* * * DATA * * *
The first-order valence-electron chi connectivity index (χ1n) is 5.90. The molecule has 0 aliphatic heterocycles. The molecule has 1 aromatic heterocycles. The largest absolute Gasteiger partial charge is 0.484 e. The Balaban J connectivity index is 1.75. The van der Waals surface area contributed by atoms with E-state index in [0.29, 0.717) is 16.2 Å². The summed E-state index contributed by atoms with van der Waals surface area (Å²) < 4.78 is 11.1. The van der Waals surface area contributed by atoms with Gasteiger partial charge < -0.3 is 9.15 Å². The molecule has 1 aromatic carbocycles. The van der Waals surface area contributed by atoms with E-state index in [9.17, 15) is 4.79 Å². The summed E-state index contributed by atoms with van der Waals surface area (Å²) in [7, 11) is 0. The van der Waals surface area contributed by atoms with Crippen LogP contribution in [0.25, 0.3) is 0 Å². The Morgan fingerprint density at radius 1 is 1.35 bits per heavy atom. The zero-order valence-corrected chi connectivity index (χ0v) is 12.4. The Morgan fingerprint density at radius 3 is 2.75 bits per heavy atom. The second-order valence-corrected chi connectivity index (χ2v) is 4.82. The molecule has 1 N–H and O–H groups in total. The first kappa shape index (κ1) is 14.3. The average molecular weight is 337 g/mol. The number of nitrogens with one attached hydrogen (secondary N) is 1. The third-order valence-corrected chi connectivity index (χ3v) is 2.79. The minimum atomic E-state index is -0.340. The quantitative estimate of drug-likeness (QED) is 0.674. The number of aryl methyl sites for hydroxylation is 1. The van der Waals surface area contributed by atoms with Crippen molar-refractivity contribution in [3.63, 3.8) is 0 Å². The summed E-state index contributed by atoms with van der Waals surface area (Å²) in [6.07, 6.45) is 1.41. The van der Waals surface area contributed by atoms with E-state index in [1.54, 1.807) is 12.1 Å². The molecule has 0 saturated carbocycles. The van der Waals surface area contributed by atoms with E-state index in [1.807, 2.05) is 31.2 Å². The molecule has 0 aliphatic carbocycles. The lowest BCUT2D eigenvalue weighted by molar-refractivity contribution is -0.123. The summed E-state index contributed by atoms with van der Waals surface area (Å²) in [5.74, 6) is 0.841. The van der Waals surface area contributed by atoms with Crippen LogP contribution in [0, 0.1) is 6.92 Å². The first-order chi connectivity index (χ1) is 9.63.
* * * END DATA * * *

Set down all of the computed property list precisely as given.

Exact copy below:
The first-order valence-electron chi connectivity index (χ1n) is 5.90. The molecule has 0 aliphatic heterocycles. The molecule has 1 aromatic heterocycles. The largest absolute Gasteiger partial charge is 0.484 e. The Balaban J connectivity index is 1.75. The van der Waals surface area contributed by atoms with E-state index in [0.29, 0.717) is 16.2 Å². The summed E-state index contributed by atoms with van der Waals surface area (Å²) < 4.78 is 11.1. The van der Waals surface area contributed by atoms with Gasteiger partial charge < -0.3 is 9.15 Å². The molecule has 1 aromatic carbocycles. The van der Waals surface area contributed by atoms with E-state index in [9.17, 15) is 4.79 Å². The summed E-state index contributed by atoms with van der Waals surface area (Å²) in [7, 11) is 0. The van der Waals surface area contributed by atoms with Crippen LogP contribution in [0.25, 0.3) is 0 Å². The Morgan fingerprint density at radius 1 is 1.35 bits per heavy atom. The zero-order valence-corrected chi connectivity index (χ0v) is 12.4. The Morgan fingerprint density at radius 3 is 2.75 bits per heavy atom. The second-order valence-corrected chi connectivity index (χ2v) is 4.82. The molecule has 1 N–H and O–H groups in total. The first kappa shape index (κ1) is 14.3. The average molecular weight is 337 g/mol. The number of nitrogens with one attached hydrogen (secondary N) is 1. The third-order valence-corrected chi connectivity index (χ3v) is 2.79. The minimum atomic E-state index is -0.340. The quantitative estimate of drug-likeness (QED) is 0.674. The number of aryl methyl sites for hydroxylation is 1. The van der Waals surface area contributed by atoms with Crippen molar-refractivity contribution in [3.63, 3.8) is 0 Å². The summed E-state index contributed by atoms with van der Waals surface area (Å²) in [6.07, 6.45) is 1.41. The van der Waals surface area contributed by atoms with E-state index in [1.54, 1.807) is 12.1 Å². The molecule has 0 saturated carbocycles. The van der Waals surface area contributed by atoms with E-state index in [1.807, 2.05) is 31.2 Å². The molecule has 0 aliphatic carbocycles. The lowest BCUT2D eigenvalue weighted by molar-refractivity contribution is -0.123. The summed E-state index contributed by atoms with van der Waals surface area (Å²) in [5.74, 6) is 0.841. The van der Waals surface area contributed by atoms with Crippen LogP contribution in [0, 0.1) is 6.92 Å². The first-order chi connectivity index (χ1) is 9.63.